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Crown says killer of B.C. man was either a ‘master ninja’ or there were two attackers

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An escaped inmate accused of the first-degree murder of a Vancouver Island man either needed martial arts training, or he worked together with the other man who walked away from the William Head prison, the Crown attorney said Monday.

Crown attorney Chandra Fisher told the jury in the trial of James Lee Busch that he and James Armitage committed the murder together after escaping in July 2019.

Armitage began the trial with Busch, but the BC Prosecution Service said the Crown is now proceeding against the two accused on separate indictments.

They were “inseparable” when they waited for Martin Payne, 60, to come home from work, Fisher said in her closing arguments.

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She said they gathered the weapons and had duct tape prepared, all in a plan to get Payne’s banking information.

“What sort of master ninja would it have taken to use two different knives and a hatchet and inflict all of those moves on Mr. Payne? The only reasonable inference is that it was both Mr. Armitage and Mr. Busch working together,” Fisher said.

However, defence lawyer Ryan Drury said the Crown’s case is “weak” and “speculative.”

“They’re trying to sell you on a play-by-play of a murder that implicates Mr. Busch, when we say that the evidence that they presented is far too inconclusive for anyone to boil it down to one single play-by-play.”

Payne was killed on July 8, 2019, a day after Busch and Armitage walked away from William Head Institution. The prison was just eight kilometres from Payne’s home in Metchosin on southern Vancouver Island.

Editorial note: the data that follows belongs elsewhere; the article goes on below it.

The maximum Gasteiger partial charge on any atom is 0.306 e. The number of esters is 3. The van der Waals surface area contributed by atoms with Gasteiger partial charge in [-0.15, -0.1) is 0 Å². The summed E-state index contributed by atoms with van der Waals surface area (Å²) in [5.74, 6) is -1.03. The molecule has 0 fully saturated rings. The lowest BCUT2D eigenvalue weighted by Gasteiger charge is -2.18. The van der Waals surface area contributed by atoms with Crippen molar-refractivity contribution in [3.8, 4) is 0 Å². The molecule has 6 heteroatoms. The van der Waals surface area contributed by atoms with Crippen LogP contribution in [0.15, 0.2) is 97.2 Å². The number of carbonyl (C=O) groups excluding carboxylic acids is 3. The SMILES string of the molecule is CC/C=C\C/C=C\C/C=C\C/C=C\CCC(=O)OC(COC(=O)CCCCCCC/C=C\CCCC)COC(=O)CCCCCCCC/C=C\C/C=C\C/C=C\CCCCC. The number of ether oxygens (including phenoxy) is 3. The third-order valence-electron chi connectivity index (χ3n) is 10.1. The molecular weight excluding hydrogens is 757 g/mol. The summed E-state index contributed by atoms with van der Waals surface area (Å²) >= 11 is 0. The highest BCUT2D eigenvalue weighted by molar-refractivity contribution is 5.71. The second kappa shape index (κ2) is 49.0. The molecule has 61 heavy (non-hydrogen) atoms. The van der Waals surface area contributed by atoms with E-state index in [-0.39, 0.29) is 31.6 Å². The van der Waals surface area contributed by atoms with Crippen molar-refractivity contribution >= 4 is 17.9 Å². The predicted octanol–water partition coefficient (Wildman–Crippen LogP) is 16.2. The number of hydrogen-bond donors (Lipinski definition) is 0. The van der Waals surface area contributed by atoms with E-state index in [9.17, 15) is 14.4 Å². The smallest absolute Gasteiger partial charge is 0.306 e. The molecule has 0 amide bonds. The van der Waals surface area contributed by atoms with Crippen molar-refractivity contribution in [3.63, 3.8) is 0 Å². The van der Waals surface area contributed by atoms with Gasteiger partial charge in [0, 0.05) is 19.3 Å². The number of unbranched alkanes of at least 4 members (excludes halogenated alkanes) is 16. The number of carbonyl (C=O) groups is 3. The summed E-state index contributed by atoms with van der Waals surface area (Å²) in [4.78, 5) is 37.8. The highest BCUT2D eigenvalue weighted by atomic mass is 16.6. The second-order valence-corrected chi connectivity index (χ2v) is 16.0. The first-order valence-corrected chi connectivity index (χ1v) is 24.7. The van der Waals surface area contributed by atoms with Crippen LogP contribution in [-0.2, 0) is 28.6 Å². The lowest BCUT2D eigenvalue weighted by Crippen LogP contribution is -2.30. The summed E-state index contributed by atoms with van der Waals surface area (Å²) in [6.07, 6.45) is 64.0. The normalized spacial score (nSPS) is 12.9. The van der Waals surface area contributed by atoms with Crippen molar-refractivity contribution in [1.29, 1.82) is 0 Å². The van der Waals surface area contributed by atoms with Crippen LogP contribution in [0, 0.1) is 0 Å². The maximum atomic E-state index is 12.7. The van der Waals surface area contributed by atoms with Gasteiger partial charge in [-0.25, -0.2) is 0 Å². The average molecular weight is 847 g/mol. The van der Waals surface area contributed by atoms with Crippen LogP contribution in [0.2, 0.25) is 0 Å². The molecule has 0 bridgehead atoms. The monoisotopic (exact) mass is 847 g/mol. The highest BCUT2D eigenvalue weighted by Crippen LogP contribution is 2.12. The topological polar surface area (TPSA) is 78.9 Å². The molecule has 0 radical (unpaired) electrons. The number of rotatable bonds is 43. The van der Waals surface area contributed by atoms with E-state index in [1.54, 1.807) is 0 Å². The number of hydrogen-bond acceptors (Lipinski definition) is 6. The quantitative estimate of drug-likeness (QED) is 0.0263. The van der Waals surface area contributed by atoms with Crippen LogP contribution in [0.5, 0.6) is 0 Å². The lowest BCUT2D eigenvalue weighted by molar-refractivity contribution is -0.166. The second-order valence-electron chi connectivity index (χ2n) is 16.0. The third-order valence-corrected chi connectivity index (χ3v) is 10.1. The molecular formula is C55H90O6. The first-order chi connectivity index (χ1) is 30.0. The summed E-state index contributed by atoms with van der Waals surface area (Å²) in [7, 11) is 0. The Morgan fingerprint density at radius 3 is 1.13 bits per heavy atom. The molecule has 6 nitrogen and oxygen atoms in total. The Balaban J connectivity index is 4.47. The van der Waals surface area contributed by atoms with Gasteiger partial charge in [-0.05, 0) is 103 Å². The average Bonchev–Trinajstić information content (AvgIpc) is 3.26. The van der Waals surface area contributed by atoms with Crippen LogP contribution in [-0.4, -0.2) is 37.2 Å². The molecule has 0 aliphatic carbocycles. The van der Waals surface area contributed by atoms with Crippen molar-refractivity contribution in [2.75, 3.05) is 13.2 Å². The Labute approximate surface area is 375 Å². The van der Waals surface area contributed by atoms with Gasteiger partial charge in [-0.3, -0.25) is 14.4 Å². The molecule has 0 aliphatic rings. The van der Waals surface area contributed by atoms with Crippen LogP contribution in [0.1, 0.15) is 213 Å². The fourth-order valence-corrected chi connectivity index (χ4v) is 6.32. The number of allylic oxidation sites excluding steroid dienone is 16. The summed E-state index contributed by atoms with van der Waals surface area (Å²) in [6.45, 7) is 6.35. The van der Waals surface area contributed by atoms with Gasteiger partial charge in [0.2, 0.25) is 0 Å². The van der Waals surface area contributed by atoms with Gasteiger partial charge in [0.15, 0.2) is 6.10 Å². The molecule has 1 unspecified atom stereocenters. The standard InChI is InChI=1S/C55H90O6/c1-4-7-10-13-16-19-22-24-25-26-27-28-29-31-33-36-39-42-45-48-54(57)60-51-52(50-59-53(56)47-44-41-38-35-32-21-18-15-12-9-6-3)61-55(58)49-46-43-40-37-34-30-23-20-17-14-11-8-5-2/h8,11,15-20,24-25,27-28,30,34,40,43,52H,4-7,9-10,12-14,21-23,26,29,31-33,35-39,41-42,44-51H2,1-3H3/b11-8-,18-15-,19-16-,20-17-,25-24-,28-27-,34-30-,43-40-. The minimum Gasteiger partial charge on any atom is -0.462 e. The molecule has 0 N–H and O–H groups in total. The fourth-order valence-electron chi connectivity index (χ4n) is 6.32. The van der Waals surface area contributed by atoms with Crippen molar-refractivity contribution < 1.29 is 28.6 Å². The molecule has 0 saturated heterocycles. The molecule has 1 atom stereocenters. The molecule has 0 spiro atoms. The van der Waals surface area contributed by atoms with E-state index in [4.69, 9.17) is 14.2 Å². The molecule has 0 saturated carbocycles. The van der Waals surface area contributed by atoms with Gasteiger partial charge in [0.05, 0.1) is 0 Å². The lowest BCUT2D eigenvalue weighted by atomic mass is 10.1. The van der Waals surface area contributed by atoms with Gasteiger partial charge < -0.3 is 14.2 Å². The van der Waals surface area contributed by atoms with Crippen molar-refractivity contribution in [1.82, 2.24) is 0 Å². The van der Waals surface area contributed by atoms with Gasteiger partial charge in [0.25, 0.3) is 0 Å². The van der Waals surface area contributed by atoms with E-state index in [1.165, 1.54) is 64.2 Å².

“They either planned and deliberated ahead of time that they were going to kill him from the beginning, or that they were planning to unlawfully confine him and ended up killing him in the course of that confinement, and Mr. Busch was an active participant in that,” Fisher told the jury.

Either of those outcomes would mean that Busch is guilty under the law, she said.

Fisher asked the jury to consider whether the men intended to kill the victim, arguing they needed Payne “to be silent, or else they’d be going right back to jail.”

“Even before the attack began, it’s clear that it was designed to be carried out by two people,” she said.

“We know Mr. Armitage and Mr. Busch escaped from prison, and we know they intended to remain at large. They needed a place to hide, they needed money, they needed transportation. What they did not need was a witness.”

Sitting on the other side of a glass barrier in front of the victim’s family members, Busch wore a grey sport jacket and blue collared shirt with a short, slicked-back ponytail. He grimaced at times but held his head high as the prosecution spoke to the jury.

Drury, who began his closing arguments for the defence later Monday, said the prosecution has not proven Busch’s involvement beyond a reasonable doubt.

“Escaping prison and then planning to evade attention by committing a murder doesn’t seem like a great plan,” he said, suggesting Payne’s death was not intentional or planned.

“I say there is a substantial and overwhelming body of evidence that supports a finding that Mr. Armitage, acting alone, is responsible for the death of Mr. Payne.”

The defence continues its closing remarks Tuesday.

This report by The Canadian Press was first published Dec. 12, 2022.

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